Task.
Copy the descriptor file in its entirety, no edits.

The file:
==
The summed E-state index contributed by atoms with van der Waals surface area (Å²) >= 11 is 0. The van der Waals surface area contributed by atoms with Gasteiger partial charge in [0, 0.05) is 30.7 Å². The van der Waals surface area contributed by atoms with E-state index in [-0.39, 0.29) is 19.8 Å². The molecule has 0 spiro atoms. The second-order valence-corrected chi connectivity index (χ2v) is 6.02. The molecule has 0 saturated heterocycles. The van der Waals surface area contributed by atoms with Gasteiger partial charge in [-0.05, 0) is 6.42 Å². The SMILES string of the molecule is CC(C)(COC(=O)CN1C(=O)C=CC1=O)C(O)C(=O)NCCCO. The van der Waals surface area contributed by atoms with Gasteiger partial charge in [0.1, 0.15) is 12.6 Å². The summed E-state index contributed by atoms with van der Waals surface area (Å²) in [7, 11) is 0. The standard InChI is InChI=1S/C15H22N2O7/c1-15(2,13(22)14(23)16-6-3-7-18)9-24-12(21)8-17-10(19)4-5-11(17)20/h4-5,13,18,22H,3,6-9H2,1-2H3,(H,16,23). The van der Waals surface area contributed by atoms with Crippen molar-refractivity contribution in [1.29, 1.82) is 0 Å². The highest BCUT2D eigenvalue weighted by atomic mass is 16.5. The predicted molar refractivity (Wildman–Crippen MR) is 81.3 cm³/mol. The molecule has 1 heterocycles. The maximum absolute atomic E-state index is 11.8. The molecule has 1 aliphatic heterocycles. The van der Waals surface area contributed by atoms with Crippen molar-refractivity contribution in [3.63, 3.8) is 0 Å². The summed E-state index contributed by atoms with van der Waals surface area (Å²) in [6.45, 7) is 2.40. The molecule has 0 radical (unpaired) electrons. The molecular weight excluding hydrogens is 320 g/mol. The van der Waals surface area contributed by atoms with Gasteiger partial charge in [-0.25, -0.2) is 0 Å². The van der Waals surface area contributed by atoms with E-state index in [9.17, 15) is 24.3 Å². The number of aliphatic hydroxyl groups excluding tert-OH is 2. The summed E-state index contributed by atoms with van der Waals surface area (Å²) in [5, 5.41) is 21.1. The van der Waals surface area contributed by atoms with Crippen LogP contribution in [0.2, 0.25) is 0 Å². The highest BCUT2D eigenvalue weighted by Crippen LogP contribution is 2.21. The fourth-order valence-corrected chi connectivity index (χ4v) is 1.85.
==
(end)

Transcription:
The summed E-state index contributed by atoms with van der Waals surface area (Å²) >= 11 is 0. The van der Waals surface area contributed by atoms with Gasteiger partial charge in [0, 0.05) is 30.7 Å². The van der Waals surface area contributed by atoms with E-state index in [-0.39, 0.29) is 19.8 Å². The molecule has 0 spiro atoms. The second-order valence-corrected chi connectivity index (χ2v) is 6.02. The molecule has 0 saturated heterocycles. The van der Waals surface area contributed by atoms with Gasteiger partial charge in [-0.05, 0) is 6.42 Å². The SMILES string of the molecule is CC(C)(COC(=O)CN1C(=O)C=CC1=O)C(O)C(=O)NCCCO. The van der Waals surface area contributed by atoms with Gasteiger partial charge in [0.1, 0.15) is 12.6 Å². The summed E-state index contributed by atoms with van der Waals surface area (Å²) in [7, 11) is 0. The standard InChI is InChI=1S/C15H22N2O7/c1-15(2,13(22)14(23)16-6-3-7-18)9-24-12(21)8-17-10(19)4-5-11(17)20/h4-5,13,18,22H,3,6-9H2,1-2H3,(H,16,23). The van der Waals surface area contributed by atoms with Crippen molar-refractivity contribution in [1.29, 1.82) is 0 Å². The highest BCUT2D eigenvalue weighted by atomic mass is 16.5. The predicted molar refractivity (Wildman–Crippen MR) is 81.3 cm³/mol. The molecule has 1 heterocycles. The maximum absolute atomic E-state index is 11.8. The molecule has 1 aliphatic heterocycles. The van der Waals surface area contributed by atoms with Crippen molar-refractivity contribution in [3.63, 3.8) is 0 Å². The summed E-state index contributed by atoms with van der Waals surface area (Å²) in [6.45, 7) is 2.40. The molecule has 0 radical (unpaired) electrons. The molecular weight excluding hydrogens is 320 g/mol. The van der Waals surface area contributed by atoms with Gasteiger partial charge in [-0.25, -0.2) is 0 Å². The van der Waals surface area contributed by atoms with E-state index in [9.17, 15) is 24.3 Å². The number of aliphatic hydroxyl groups excluding tert-OH is 2. The summed E-state index contributed by atoms with van der Waals surface area (Å²) in [5, 5.41) is 21.1. The van der Waals surface area contributed by atoms with Crippen LogP contribution in [0.2, 0.25) is 0 Å². The highest BCUT2D eigenvalue weighted by Crippen LogP contribution is 2.21. The fourth-order valence-corrected chi connectivity index (χ4v) is 1.85.